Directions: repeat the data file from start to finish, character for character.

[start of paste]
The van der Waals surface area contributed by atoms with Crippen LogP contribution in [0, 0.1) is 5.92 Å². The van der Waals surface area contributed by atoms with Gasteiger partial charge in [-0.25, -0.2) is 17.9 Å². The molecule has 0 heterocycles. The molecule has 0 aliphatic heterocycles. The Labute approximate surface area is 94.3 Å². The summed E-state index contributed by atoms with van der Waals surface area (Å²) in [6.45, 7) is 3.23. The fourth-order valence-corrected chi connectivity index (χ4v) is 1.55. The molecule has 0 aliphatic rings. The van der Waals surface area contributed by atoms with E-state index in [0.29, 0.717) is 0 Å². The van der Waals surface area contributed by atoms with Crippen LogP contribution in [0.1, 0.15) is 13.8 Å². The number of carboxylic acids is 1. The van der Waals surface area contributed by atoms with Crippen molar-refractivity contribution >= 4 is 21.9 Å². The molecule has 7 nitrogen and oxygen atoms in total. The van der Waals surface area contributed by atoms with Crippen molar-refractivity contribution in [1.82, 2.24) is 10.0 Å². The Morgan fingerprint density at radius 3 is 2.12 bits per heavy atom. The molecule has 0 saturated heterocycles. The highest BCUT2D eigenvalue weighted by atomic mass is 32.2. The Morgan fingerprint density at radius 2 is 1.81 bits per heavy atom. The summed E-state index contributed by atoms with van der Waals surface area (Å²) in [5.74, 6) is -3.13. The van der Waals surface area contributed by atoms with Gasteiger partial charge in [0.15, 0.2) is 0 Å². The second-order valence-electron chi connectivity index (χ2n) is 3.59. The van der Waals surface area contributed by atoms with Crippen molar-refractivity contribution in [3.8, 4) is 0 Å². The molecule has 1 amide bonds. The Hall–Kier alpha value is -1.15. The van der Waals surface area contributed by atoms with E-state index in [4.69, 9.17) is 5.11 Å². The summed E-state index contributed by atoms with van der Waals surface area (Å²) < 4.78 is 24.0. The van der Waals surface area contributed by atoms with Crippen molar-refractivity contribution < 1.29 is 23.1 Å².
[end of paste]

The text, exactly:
The van der Waals surface area contributed by atoms with Crippen LogP contribution in [0, 0.1) is 5.92 Å². The van der Waals surface area contributed by atoms with Gasteiger partial charge in [-0.25, -0.2) is 17.9 Å². The molecule has 0 heterocycles. The molecule has 0 aliphatic heterocycles. The Labute approximate surface area is 94.3 Å². The summed E-state index contributed by atoms with van der Waals surface area (Å²) in [6.45, 7) is 3.23. The fourth-order valence-corrected chi connectivity index (χ4v) is 1.55. The molecule has 0 aliphatic rings. The van der Waals surface area contributed by atoms with E-state index in [0.29, 0.717) is 0 Å². The van der Waals surface area contributed by atoms with Crippen LogP contribution in [0.1, 0.15) is 13.8 Å². The number of carboxylic acids is 1. The van der Waals surface area contributed by atoms with Crippen molar-refractivity contribution >= 4 is 21.9 Å². The molecule has 7 nitrogen and oxygen atoms in total. The van der Waals surface area contributed by atoms with Crippen molar-refractivity contribution in [1.82, 2.24) is 10.0 Å². The Morgan fingerprint density at radius 3 is 2.12 bits per heavy atom. The molecule has 0 saturated heterocycles. The highest BCUT2D eigenvalue weighted by atomic mass is 32.2. The Morgan fingerprint density at radius 2 is 1.81 bits per heavy atom. The summed E-state index contributed by atoms with van der Waals surface area (Å²) in [5.74, 6) is -3.13. The van der Waals surface area contributed by atoms with Gasteiger partial charge in [0.15, 0.2) is 0 Å². The second-order valence-electron chi connectivity index (χ2n) is 3.59. The van der Waals surface area contributed by atoms with Crippen molar-refractivity contribution in [3.8, 4) is 0 Å². The molecule has 1 amide bonds. The Hall–Kier alpha value is -1.15. The van der Waals surface area contributed by atoms with E-state index in [4.69, 9.17) is 5.11 Å². The summed E-state index contributed by atoms with van der Waals surface area (Å²) < 4.78 is 24.0. The van der Waals surface area contributed by atoms with Crippen molar-refractivity contribution < 1.29 is 23.1 Å².